Buying Your Freehold

Flat owners are entitled to collectively purchase their own freehold; this is called enfranchisement. Buying your own freehold overcomes issues of a short lease term on your existing leases. For those flat owners with less than 85 years remaining on their lease this is very important, however, there are a number of other distinct advantages to consider:

Buying your freehold not only increases the value of your flat but means you can exercise real control over your property. After enfranchising, for instance, the choice of how best to insure, manage and maintain your property rests in your own hands. A freehold purchase could also in some cases allow flat owners to enjoy new rights over roof spaces, half landings or external areas and eliminates landlord disputes. 

If you are interested in buying your freehold we can offer you clear and professional specialist advice contact our leasehold advice department for a free preliminary consultation on: 01273 20 19 88 or please use the form on this page and we will respond within 24 hours.

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Frequently Asked Questions

  • Can anyone Enfranchise?

    You need at least 50% of the flat owners to participate, although the more owners who participate the better, not only for the successful management of the building in the future but also because it will reduce the costs for everyone.

  • Why do I need to Enfranchise?

    There are two important elements:

    1. To protect the value of your flat

      When you decide to sell your flat, any lease approaching 80 years or below will create difficulties on sale - (see FAQ’s on Extending Your Lease).

      As leases reduce in length it becomes much more expensive to purchase the freehold.

      Buying your freehold, (if your lease is around 80 years or less), will protect the value of your flat and improve saleability.

    2. To control the management of your building

      Owning your freehold means you have complete control on costs - from redecoration or repairs to the building, to the insurance premium, to managing agent's charges.

  • How much will it cost to Enfranchise?

    A number of factors, including the lease length and the market value of the property will affect the price payable. There is no rule of thumb within leasehold valuation. A professional valuation is required in each case to establish the likely price.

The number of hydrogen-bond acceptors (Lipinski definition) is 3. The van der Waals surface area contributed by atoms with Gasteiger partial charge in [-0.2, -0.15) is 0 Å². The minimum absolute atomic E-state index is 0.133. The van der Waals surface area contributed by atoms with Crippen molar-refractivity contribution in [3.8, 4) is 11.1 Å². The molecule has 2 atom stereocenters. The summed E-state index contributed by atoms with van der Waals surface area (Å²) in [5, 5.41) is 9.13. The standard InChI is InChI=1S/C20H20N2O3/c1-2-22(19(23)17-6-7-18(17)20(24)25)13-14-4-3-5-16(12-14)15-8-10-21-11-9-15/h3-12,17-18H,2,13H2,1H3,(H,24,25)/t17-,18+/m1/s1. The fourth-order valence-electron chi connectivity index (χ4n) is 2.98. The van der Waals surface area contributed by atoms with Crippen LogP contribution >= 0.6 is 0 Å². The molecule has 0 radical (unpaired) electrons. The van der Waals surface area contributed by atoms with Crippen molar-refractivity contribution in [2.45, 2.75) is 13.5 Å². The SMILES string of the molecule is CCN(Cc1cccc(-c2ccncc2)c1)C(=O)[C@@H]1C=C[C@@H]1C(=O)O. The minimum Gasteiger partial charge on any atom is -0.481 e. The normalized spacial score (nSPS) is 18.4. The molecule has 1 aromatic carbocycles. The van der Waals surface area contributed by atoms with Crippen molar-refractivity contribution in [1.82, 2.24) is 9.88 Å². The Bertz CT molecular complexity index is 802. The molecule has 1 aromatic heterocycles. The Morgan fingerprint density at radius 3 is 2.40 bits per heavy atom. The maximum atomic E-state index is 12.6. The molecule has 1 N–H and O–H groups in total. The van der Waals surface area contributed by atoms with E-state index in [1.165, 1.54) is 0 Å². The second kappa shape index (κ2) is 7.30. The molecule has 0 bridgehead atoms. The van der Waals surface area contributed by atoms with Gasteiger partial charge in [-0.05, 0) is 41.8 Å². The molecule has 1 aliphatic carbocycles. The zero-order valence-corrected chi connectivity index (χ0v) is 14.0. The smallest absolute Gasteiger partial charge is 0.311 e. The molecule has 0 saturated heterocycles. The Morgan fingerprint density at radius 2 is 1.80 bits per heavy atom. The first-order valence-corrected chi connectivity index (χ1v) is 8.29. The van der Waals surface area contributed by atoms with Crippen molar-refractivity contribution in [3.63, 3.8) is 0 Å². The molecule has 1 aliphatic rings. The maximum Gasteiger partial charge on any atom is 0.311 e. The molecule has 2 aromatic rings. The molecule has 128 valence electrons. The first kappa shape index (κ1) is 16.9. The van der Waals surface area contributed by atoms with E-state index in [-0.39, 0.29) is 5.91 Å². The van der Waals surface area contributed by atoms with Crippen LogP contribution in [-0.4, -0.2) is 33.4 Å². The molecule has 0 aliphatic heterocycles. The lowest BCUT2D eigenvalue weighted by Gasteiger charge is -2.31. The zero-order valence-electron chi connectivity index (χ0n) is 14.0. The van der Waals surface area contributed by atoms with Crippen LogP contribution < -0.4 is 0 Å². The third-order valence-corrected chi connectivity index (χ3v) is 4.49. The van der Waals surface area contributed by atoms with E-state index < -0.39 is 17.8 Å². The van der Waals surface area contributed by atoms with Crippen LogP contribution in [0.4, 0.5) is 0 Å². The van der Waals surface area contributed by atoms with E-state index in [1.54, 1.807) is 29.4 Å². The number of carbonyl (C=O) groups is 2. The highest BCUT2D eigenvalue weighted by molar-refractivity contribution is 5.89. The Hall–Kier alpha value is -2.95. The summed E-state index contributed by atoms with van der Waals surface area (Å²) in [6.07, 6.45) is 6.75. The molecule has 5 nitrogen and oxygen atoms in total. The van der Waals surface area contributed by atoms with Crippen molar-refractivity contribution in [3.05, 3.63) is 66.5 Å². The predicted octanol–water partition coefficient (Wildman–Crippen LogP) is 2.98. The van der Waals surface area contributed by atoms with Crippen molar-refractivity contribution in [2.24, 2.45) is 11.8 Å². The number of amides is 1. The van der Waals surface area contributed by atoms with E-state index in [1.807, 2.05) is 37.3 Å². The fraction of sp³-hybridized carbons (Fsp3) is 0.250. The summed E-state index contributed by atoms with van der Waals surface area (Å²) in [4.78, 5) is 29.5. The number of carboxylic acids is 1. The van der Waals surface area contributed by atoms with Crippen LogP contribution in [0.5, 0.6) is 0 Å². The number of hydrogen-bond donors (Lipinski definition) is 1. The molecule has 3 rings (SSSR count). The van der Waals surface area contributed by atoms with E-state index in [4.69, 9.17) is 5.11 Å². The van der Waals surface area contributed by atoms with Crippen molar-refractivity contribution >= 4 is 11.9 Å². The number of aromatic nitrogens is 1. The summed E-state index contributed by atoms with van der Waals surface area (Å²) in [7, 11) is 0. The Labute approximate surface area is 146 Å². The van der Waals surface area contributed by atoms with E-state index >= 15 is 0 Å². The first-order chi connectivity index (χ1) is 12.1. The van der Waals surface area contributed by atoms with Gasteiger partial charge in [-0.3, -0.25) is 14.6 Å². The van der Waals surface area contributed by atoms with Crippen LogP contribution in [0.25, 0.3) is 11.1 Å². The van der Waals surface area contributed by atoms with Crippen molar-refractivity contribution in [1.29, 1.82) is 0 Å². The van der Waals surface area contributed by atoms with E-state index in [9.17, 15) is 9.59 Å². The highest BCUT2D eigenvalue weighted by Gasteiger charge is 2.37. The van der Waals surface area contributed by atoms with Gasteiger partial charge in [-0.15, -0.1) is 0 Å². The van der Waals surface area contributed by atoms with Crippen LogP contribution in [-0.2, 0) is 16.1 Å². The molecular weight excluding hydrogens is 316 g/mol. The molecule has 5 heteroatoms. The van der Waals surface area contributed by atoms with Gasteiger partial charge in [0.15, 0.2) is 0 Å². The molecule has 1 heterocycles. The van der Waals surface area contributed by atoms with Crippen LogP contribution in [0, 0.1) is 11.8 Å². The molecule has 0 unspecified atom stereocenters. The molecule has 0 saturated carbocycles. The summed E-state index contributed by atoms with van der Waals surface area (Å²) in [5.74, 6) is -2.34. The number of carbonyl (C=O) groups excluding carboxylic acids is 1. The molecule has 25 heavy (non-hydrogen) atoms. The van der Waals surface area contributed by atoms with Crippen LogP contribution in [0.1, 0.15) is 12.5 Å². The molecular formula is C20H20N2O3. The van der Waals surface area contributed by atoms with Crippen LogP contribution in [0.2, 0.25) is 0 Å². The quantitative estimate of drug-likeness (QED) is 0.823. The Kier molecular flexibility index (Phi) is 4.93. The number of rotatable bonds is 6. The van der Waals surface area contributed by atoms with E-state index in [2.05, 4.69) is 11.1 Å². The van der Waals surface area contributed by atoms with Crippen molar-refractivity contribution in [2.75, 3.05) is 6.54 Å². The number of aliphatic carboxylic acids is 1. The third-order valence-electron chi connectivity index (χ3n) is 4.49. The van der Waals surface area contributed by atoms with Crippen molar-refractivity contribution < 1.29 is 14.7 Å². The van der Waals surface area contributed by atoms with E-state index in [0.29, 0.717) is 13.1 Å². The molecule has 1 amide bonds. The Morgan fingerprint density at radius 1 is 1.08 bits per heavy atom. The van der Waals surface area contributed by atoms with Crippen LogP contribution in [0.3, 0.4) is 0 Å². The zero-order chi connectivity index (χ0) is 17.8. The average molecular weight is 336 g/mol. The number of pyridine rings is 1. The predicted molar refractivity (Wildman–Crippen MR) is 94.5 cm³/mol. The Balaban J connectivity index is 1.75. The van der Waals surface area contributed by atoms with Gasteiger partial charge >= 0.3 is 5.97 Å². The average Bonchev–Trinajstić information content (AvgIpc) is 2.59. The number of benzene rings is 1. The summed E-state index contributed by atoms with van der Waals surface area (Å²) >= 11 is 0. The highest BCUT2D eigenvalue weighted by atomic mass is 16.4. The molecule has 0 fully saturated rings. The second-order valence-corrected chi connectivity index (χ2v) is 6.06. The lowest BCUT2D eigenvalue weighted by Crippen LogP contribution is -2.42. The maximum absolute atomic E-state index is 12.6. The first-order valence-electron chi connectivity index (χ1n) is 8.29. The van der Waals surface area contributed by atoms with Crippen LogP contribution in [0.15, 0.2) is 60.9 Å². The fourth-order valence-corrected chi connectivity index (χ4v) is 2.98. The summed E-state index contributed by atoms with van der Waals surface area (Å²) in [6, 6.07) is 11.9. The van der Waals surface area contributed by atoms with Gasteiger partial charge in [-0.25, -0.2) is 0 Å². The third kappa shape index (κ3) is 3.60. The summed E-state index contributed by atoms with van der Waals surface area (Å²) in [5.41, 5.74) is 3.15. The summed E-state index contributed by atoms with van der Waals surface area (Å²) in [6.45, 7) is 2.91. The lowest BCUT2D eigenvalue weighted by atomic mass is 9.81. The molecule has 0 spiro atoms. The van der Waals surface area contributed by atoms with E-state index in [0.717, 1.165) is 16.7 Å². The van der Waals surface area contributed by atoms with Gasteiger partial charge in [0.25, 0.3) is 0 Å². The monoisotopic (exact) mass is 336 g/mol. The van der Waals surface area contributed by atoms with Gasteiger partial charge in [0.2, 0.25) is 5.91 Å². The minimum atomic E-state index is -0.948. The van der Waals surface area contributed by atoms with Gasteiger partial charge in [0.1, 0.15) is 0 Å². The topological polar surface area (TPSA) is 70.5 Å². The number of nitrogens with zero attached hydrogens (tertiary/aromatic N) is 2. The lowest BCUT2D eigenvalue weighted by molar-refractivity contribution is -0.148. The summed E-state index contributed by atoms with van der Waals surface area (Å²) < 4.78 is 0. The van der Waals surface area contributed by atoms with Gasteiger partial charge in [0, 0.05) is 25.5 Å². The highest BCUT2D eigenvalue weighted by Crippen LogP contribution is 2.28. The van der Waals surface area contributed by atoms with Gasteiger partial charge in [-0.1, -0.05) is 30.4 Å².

It should be remembered firstly, that the longer you leave the situation the more expensive it will become and that all of your expenditure will be recovered in the increase in value of your flat, and the cost saving on future service charges.

  • How long will it take to Enfranchise?

    After receiving your Valuation report on Enfranchisement we can advise you on whether an informal or formal approach is the best way forward. If the Freeholder agrees a deal informally, the sale can be conveyed in a couple of months. It is usual, however, for the process to take longer than this.

    Unfortunately, there is often a significant discrepancy between the Freeholders opinion of value and that of the flat owners’ Valuer. In this case, you will need to serve your formal section 13 Notice. The Freeholder has two months from the time you serve your Notice to have the freehold valued by another valuer and to serve their Counter Notice. Once the Counter Notice is served there are a further two months of formal negotiations. The price is, in most cases, settled at this point between the Valuers and you should expect to pay additional fees for these negotiations. In the majority of cases the price is settled at this point. The whole process should take less than six months.

    If the price cannot be settled between the valuers you will then move towards a formal hearing at the First Tier Tribunal. Attending Tribunal has significant fee implications and can be time consuming - It is however, relatively rare to resort to Tribunal.

  • What are the costs in professional fees?

    Our valuation fees are quoted for individually and are dependent on the circumstances - please call our Professional department on 01273 20 1988 for a quote.